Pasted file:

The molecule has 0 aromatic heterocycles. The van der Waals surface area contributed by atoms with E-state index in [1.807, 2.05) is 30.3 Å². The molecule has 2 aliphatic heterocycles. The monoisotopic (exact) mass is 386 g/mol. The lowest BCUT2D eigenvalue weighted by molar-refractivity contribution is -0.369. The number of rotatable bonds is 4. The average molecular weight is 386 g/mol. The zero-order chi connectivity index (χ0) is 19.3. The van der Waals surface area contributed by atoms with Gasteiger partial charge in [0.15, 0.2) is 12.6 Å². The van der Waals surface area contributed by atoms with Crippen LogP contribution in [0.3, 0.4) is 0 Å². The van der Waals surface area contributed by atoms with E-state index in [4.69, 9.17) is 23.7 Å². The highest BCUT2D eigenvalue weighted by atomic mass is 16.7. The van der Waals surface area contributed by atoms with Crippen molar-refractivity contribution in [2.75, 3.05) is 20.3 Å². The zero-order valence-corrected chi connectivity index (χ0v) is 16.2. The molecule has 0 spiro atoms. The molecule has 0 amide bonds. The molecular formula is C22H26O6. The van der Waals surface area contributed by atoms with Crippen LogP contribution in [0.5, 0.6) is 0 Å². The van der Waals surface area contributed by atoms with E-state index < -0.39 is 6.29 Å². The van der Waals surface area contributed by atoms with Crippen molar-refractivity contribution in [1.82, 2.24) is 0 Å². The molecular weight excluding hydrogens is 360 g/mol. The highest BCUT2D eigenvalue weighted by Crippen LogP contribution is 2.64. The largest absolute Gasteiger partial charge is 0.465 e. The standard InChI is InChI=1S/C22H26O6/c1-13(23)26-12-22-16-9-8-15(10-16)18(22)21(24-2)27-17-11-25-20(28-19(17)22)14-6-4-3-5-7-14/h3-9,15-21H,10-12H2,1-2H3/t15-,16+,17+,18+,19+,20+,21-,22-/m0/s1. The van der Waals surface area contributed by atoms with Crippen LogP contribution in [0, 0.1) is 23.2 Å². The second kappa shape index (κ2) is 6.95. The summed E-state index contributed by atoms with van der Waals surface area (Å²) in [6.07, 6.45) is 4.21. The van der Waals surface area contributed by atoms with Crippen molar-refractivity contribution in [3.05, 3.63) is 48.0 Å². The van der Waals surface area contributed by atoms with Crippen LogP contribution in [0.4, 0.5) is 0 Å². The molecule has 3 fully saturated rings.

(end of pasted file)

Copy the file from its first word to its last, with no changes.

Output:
The molecule has 0 aromatic heterocycles. The van der Waals surface area contributed by atoms with E-state index in [1.807, 2.05) is 30.3 Å². The molecule has 2 aliphatic heterocycles. The monoisotopic (exact) mass is 386 g/mol. The lowest BCUT2D eigenvalue weighted by molar-refractivity contribution is -0.369. The number of rotatable bonds is 4. The average molecular weight is 386 g/mol. The zero-order chi connectivity index (χ0) is 19.3. The van der Waals surface area contributed by atoms with Gasteiger partial charge in [0.15, 0.2) is 12.6 Å². The van der Waals surface area contributed by atoms with Crippen LogP contribution in [0.3, 0.4) is 0 Å². The van der Waals surface area contributed by atoms with E-state index in [4.69, 9.17) is 23.7 Å². The highest BCUT2D eigenvalue weighted by atomic mass is 16.7. The van der Waals surface area contributed by atoms with Crippen molar-refractivity contribution in [2.75, 3.05) is 20.3 Å². The zero-order valence-corrected chi connectivity index (χ0v) is 16.2. The molecule has 0 spiro atoms. The molecule has 0 amide bonds. The molecular formula is C22H26O6. The van der Waals surface area contributed by atoms with Crippen LogP contribution in [0.5, 0.6) is 0 Å². The van der Waals surface area contributed by atoms with E-state index < -0.39 is 6.29 Å². The van der Waals surface area contributed by atoms with Crippen molar-refractivity contribution in [1.82, 2.24) is 0 Å². The molecular weight excluding hydrogens is 360 g/mol. The highest BCUT2D eigenvalue weighted by Crippen LogP contribution is 2.64. The largest absolute Gasteiger partial charge is 0.465 e. The standard InChI is InChI=1S/C22H26O6/c1-13(23)26-12-22-16-9-8-15(10-16)18(22)21(24-2)27-17-11-25-20(28-19(17)22)14-6-4-3-5-7-14/h3-9,15-21H,10-12H2,1-2H3/t15-,16+,17+,18+,19+,20+,21-,22-/m0/s1. The van der Waals surface area contributed by atoms with Crippen LogP contribution in [0, 0.1) is 23.2 Å². The second kappa shape index (κ2) is 6.95. The summed E-state index contributed by atoms with van der Waals surface area (Å²) in [6.07, 6.45) is 4.21. The van der Waals surface area contributed by atoms with Crippen molar-refractivity contribution in [3.05, 3.63) is 48.0 Å². The van der Waals surface area contributed by atoms with Crippen LogP contribution in [0.4, 0.5) is 0 Å². The molecule has 3 fully saturated rings.